It means we need to be more watchful with regard to developments in the European Parliament and other EU institutions.

On the issue of Oireachtas involvement in European Union affairs, I am not convinced that scrutiny of EU legislation by committees is working. The best example is the role of the Joint Committee on Health and Children in scrutinising an EU directive on medical devices. When it was recommended that members rubber-stamp the directive I asked what consultation the joint committee had undertaken with medical device companies. It transpired that the committee had not engaged in any such consultation and it emerged in subsequent correspondence with the relevant companies that they were not satisfied with the proposals in the directive. This is clear evidence of the problem we have with EU scrutiny.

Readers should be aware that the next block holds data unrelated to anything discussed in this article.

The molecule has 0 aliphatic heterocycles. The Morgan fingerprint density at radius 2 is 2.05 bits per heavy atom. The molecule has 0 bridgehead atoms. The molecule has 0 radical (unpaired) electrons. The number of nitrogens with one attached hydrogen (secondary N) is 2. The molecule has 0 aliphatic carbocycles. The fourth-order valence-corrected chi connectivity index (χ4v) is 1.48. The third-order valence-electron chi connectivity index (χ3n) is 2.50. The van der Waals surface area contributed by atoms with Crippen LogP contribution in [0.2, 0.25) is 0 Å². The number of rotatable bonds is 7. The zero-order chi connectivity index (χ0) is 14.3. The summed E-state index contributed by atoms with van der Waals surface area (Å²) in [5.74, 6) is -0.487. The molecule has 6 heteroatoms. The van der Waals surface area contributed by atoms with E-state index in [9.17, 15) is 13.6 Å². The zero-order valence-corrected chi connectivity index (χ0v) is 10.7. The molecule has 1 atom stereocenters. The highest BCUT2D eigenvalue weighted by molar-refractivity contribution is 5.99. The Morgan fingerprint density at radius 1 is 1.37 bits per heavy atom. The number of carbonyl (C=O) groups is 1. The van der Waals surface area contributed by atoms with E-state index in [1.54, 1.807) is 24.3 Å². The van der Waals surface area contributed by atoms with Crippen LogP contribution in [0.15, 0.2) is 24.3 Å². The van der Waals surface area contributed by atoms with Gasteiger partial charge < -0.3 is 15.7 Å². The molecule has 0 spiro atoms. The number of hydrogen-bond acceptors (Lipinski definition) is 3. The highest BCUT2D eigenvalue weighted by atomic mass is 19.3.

This issue is connected to the referendum on the future of the Seanad. The Seanad should have a role in scrutinising European Union legislation. Given that the Dáil is processing a significant volume of legislation, the Upper House could usefully assist in scrutinising EU legislation. We should consider options other than the abolition of the Seanad. Scrutiny of EU legislation could be a major element in the reform of the House.

Discussions in the House help inform people. The cross-border health care directive of February 2011 has not yet been transposed into Irish legislation. Given that national authorities have 30 months to transpose EU legislation into law, we have approximately three months to transpose the directive. Many people, including Members, are not familiar with the directive. This is another example of legislation that affects all of our lives. This is one way to further improve scrutiny of European affairs, even within the existing structures. Scrutiny should also be done before the eight week window commences.